Give the People What We Want: Songs of the Kinks
(Sub Pop/Burn Burn Burn/Right Now)

The finest performance on Give the People What We Want: Songs of the Kinks, is the Murder City Devils' bloodied and beautiful rendition of "Alcohol." Spencer Moody's commanding vocal performance spills all over Leslie Hardy's careful piano playing, while the remaining Devils create an emotional sonic foundation for the song's bitter narrative. "Alcohol" is soulful, intelligent post-punk cabaret. The Fastbacks' "Waterloo Sunset" is the album's other gem: Kim Warnick's voice is disarmingly pretty, and Kurt Bloch, both in performance and production, gives the song ample dreamy texture. The Makers pull out fine, glammy melodrama on "Strangers," with Mike Maker's voice fraught but rewarding. Mudhoney's "Who Will Be the Next in Line," while not the band's most exciting contribution to rock music, is spot-on; Love As Laughter's "Tin Soldier Man" has Sam Jayne bright and silly with trumpets; and Mark Lanegan's haunted and intimate stamp is all over "Nothin' in the World Can Stop Me from Worryin' 'Bout That Girl." Otherwise, the album (with 19 songs in all) is typical of tribute records. Bands like the Briefs and the Pinkos are fun but predictably punky, while Jon Auer and the Minus Five are well-produced, classic-sounding, and mostly unmoving. Some moments on the album feel dull, and most of the highlights could be higher. Still, Give the People What We Want is worth the price tag for "Alcohol" and "Waterloo Sunset" alone. JEFF DeROCHE


(Division One/Atlantic Records)

For nearly two decades, guitarist Marc Ribot has distinguished himself as a resourceful sideman in bands led by Tom Waits, Elvis Costello, John Zorn, and John Lurie. Saints offers an opportunity to hear Ribot independent of his usual employers' strong musical visions, in solo performances that are expressive and experimental, authentic and alien. The touchstone of the album is the holy ghost of tenor saxophonist Albert Ayler, who drowned in New York's East River in 1970 and is represented by three compositions, including the title track. Among the nine other performances are works by Zorn and Lurie, as well as skewed takes on standards like "I'm Getting Sentimental Over You," "Somewhere," and the traditional "Go Down Moses." But it is in his Ayler pieces that Ribot soars with a beat-up homemade sound. He tackles the plaintive "Witches and Devils," leaning into the vernacular inspirations with elemental force and pointing to the pulsing hurt that made Ayler a genius. NATE LIPPENS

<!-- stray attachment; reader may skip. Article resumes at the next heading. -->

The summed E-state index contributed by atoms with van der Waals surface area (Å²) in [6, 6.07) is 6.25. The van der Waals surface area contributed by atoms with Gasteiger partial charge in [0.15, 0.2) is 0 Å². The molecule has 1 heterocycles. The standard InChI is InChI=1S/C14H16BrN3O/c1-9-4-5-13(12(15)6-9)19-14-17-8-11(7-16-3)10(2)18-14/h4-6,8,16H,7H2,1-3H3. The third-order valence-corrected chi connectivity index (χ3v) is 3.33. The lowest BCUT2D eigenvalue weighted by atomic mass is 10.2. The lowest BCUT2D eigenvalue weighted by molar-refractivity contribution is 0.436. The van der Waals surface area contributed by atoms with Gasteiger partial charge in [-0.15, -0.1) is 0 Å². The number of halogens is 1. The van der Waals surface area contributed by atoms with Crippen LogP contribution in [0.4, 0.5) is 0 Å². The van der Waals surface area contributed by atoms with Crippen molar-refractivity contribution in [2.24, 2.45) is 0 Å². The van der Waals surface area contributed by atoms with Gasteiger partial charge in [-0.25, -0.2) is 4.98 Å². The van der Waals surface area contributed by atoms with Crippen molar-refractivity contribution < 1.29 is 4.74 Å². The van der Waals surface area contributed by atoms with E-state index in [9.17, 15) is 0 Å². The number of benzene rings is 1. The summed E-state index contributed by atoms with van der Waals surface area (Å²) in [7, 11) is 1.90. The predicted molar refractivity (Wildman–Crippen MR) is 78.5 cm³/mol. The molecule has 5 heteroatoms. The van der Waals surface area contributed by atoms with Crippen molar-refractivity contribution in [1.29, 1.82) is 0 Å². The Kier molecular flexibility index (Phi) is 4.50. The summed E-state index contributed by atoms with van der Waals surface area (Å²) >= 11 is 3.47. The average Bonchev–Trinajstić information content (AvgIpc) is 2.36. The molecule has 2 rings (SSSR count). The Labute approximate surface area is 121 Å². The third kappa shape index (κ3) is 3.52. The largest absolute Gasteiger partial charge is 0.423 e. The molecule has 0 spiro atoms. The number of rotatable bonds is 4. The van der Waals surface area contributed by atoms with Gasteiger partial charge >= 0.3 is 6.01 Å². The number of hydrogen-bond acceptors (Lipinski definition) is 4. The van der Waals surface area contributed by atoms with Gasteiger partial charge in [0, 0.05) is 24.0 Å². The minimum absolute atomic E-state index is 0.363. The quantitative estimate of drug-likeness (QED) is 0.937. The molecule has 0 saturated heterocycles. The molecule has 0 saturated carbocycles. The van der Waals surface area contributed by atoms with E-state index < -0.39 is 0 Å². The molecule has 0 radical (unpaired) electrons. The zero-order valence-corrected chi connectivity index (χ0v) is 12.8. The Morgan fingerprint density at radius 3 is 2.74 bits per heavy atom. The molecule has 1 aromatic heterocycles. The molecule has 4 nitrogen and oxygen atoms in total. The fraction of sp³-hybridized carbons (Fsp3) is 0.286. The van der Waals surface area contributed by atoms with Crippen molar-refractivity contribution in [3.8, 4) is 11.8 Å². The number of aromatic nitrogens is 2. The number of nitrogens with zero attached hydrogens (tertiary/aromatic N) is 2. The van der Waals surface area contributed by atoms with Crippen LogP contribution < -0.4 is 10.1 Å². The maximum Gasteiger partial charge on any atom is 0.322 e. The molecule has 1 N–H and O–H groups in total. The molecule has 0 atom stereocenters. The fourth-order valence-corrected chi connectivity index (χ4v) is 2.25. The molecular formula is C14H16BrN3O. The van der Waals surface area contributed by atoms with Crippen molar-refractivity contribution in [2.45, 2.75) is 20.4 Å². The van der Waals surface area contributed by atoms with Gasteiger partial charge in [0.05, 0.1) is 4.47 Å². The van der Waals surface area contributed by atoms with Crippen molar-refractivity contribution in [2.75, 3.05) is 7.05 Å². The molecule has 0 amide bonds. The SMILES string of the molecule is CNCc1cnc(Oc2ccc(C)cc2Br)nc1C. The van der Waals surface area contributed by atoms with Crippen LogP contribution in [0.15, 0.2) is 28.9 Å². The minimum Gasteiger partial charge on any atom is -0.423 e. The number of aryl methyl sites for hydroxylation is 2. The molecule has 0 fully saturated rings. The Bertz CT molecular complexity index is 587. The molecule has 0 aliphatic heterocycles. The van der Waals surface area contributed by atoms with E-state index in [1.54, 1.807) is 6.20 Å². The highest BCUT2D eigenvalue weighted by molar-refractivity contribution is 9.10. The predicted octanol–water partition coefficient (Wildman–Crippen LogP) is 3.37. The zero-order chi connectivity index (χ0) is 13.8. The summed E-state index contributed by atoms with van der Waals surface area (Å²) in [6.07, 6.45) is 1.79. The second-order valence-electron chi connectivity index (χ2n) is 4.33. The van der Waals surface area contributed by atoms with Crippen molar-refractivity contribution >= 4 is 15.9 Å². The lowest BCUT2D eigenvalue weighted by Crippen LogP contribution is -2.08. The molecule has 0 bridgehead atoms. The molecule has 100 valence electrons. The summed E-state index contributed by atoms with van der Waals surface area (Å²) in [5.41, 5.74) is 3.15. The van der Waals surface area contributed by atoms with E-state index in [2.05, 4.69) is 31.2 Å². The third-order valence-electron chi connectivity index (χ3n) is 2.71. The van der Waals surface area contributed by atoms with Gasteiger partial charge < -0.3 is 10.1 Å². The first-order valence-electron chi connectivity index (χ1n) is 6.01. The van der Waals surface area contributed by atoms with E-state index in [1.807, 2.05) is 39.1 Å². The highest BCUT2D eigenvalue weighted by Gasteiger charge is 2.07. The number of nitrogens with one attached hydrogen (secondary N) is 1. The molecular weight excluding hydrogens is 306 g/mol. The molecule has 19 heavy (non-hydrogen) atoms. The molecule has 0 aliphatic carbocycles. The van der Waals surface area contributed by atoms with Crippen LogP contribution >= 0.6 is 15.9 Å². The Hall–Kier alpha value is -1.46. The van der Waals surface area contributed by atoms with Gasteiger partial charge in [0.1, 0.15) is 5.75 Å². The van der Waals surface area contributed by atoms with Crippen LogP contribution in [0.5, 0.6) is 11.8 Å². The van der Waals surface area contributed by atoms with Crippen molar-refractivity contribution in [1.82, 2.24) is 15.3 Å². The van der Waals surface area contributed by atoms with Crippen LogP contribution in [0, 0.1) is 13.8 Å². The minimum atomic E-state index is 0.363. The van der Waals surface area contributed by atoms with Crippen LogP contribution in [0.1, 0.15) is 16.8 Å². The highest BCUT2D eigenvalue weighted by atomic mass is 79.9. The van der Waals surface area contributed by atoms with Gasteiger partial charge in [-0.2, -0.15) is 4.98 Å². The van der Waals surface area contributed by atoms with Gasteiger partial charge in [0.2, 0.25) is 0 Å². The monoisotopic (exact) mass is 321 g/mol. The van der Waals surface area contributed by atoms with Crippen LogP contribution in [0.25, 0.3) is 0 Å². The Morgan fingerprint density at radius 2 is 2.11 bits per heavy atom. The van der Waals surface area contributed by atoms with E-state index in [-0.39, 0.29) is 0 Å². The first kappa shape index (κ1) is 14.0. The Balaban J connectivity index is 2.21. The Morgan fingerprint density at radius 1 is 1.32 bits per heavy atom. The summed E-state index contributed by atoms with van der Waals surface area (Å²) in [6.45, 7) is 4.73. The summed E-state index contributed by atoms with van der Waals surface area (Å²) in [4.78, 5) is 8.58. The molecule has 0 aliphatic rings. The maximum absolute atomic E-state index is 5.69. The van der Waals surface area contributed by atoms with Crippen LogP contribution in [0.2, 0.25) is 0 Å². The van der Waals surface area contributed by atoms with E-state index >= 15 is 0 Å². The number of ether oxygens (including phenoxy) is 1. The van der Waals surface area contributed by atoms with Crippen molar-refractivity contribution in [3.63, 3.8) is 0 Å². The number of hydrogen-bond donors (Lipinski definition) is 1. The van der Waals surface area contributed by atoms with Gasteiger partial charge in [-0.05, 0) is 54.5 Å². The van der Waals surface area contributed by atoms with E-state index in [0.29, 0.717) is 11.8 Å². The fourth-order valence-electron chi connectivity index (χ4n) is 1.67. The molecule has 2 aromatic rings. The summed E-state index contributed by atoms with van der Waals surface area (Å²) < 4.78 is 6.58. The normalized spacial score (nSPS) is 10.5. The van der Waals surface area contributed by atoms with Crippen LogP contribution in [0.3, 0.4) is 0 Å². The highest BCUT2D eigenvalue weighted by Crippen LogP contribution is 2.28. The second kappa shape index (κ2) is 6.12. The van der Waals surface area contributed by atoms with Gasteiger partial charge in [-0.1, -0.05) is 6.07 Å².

This Is What I Know About Being Gigantic
(Suicide Squeeze)

Well, the worst has finally happened: Art-rock is back. But judging from local band Minus the Bear's five-song EP, the worst is actually pretty good. Even if you'd rather eat a King Crimson record than listen to it, you can't argue with the fact that this combo (featuring members of Sharks Keep Moving, Botch, and Kill Sadie) can play its damn instruments. How else to explain five boys with keyboards and guitars making a sound like the howling of a sentient sandstorm on the surface of Mars? Even with wry titles like "Lemurs, man, lemurs" and "Hey, wanna throw up? See me naked," this music isn't Weezer-y cute. It's more like a doomed astronaut floating off into deep space while listening to the strange, mathematical songs the stars sing to one another. It might be cold and lonely, but you have to admit it's beautiful. TAMARA PARIS

White Knuckled Substance


Vendetta Red's debut album lives up to the promise made on the band's "official" demo, Blackout Analysis, released last year. The new album is packed full of emo-rock, but it's frontman Zach Davidson's vocals that make White Knuckled Substance beautiful. At his quietest he evokes a chain-smoking Jeremy Enigk; and throughout the album you'll catch shades of other people's songs. But these influences all fuse together and end up belonging to Vendetta Red. On "Shatter Day," Davidson sings, "Our days are numbered 3, 2, 1/When you bit the bullet I held the smoking gun/Somewhere in these violent volumes/I'll find myself drifting in a sky full of scars." This type of writing is common on the album. Overall, White Knuckled Substance fluctuates between intensely emotional songs and downright enraged, blistering testimonials. BRYAN BINGOLD

Friday at the Hideout: Boss Detroit Garage 1964-67


When I hear somethin' this good I gets to twitchin' like a junkie kickin' gets to scritchin'!! Aw'ight! The Hideout was a Dee-troit teen "club," a weekly rented VFW hall, and the FIRST, er, club in Michigan to host live acts. Cool... well yeah, but they say the kids probably showed up on accounta the house band, the Fugitives, sayin' "fuck" in their version of "Louie Louie"! However, THAT ain't why I'm yammerin'... the club started a label... Hideout Records, and they loaded it fulla local garage acts, INCLUDING... the Pleasure Seekers, featuring a young Suzi Quatro! But that's just the icing on the cake. Hmmmmmm, I guess I oughta tell ya more, huh? Well, you're old enough to get yer own copy! Suffice to say FatH is a cool, rockin' document of a tiny slice of a local scene, and makes Michigan sound like a tiny place. Now then... them pics of a young Bob Seger is NICE, but fer real, Nawton: Get on them lawyers and wrangle us free some of Seger's stuff with the Last Heard!! MIKE NIPPER